I’m hoping I haven’t jinxed summer by writing a post about the best beanbag and courtyard spots in the city!

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But it had to be done, as there are some very groovy spots, with many tucked away and not immediately obvious.

Feel free to share your favourites in the comments below, as there’s still plenty of summer left for us all to go exploring.

Time to relax and enjoy…

 

 

 

Intercontinental’s Chameleon

Chameleon restaurant changed to a series of $26 plates between entree and main in size during the Intercontinental’s 2014/15 refit, categorised into ‘seafood tastes’, ‘tastes from the farm’, and ‘vegetable tastes’ (there’s a couple of bread-type starters between $4-$12, the oysters and shellfish bouillabaisse are priced separately, and the desserts are $16-$18).

You can crack into it at two courses for $50, three courses for $70, or four for $80, with wine matching accordingly $20, $30, and $40.

So given I had a wee celebration to mark, and one of my friends had never been there, we trucked off to check it out.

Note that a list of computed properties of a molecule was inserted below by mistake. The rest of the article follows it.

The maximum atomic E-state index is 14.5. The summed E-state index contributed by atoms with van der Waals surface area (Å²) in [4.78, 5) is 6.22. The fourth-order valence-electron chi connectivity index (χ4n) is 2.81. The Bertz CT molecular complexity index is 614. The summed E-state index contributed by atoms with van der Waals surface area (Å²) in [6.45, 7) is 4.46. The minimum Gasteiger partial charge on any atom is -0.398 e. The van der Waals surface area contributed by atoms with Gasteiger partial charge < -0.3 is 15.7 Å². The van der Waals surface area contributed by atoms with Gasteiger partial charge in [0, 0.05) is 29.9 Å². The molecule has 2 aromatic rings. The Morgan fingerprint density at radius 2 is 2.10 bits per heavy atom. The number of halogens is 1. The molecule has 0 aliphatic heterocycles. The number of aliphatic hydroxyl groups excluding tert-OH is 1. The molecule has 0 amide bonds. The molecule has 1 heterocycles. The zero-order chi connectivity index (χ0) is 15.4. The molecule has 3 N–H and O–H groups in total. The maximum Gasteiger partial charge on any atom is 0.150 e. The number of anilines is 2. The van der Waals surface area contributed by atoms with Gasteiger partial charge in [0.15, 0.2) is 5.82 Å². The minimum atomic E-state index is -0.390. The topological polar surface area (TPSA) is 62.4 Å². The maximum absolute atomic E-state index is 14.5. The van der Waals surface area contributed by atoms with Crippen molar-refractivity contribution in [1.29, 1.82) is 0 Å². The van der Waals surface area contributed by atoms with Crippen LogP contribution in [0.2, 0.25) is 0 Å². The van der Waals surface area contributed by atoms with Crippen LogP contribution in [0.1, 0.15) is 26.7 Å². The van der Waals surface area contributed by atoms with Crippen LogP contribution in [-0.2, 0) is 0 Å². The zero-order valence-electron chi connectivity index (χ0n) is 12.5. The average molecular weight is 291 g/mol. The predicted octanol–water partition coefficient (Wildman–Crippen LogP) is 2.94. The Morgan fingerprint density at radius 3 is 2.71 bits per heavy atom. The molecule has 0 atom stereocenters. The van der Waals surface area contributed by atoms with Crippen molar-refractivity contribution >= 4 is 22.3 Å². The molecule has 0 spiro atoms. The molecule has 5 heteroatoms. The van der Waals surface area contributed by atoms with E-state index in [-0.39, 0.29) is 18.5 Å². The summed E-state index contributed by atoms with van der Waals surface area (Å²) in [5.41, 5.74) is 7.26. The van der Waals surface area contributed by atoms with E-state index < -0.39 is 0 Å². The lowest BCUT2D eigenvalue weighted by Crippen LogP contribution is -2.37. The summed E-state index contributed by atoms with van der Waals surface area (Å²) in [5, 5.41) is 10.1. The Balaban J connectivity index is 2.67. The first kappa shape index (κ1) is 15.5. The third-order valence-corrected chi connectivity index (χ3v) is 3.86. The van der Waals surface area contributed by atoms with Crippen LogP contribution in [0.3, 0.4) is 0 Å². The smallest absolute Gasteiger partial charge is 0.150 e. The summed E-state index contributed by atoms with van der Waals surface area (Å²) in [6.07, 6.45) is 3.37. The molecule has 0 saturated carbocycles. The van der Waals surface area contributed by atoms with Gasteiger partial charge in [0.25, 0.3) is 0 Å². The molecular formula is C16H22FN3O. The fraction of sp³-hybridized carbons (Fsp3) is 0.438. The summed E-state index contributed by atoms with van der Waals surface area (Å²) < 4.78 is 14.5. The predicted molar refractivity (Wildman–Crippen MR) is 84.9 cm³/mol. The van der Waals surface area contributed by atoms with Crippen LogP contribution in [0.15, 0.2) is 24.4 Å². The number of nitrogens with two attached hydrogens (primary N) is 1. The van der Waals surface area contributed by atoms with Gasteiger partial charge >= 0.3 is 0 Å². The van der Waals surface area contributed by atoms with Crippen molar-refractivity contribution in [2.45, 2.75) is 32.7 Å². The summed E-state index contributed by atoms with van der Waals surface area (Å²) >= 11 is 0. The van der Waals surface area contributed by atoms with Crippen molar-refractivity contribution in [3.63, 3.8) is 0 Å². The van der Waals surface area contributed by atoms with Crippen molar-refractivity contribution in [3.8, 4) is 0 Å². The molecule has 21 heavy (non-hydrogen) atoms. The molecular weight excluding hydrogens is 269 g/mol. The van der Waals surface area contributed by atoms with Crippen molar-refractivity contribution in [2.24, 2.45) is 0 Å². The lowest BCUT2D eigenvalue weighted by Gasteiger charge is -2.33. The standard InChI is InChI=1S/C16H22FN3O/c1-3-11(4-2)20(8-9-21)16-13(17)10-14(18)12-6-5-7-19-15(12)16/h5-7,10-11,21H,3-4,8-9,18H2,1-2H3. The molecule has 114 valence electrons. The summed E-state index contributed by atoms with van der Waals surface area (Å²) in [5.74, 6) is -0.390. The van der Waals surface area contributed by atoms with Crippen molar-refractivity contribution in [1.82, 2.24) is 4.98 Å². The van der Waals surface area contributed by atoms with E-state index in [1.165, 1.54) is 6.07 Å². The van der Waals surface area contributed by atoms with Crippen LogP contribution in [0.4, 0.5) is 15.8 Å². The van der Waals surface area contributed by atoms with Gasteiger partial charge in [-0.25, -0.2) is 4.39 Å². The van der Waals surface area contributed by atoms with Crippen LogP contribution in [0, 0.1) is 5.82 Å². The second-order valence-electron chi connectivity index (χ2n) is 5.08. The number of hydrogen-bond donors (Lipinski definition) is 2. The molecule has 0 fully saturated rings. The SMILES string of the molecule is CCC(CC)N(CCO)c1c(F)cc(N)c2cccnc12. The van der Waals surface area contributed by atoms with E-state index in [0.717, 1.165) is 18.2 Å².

We were presented with a pumpkin mille feuille amuse bouche to start which was delightful, and then some of us shared a roti starter so we could fit dessert. I enjoyed the crispy roti itself, but I’m still feeling a little discordant about the capsicum-hazelnut dip and baba ganoush accompaniments (I guess it challenges my favourites of the plain light and flakey one at Satay Malaysia dipped in a sumptuous curry, and the one with lemon butter at Two Souls).

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The summary of the plates we had was this (when ordering two or more courses, you get to decide which sequence you’d like them in):

  • Whitebait salad – crisp and tasty.
  • Serrano ham, apricot, fresh goat cheese and mint – beautiful flavours and textures, but maybe a struggle to justify $26 against some of the other dishes.
  • Venison loin with crispy potato cake, truffled leek, apple and cranberry – classic pairings and pleasantly lightened by both the cranberry and caramelised apple.
  • Lamb tongue with kumara foam, lemon hazelnut and pomegranate – soothing textures and flavours.
  • Beef tenderloin with rosti, portobello mushroom, and tarragon/balsamic butter – beautifully cooked with smokey mushrooms, although the balsamic butter was rich and better with the truffle fries.

Overall a sensation of flavourful dishes done with a light hand. And if you want dessert, maybe just choose one ‘main’ plate that takes your eye and share another with others, as two nearly-mains can be quite filling. To dessert then.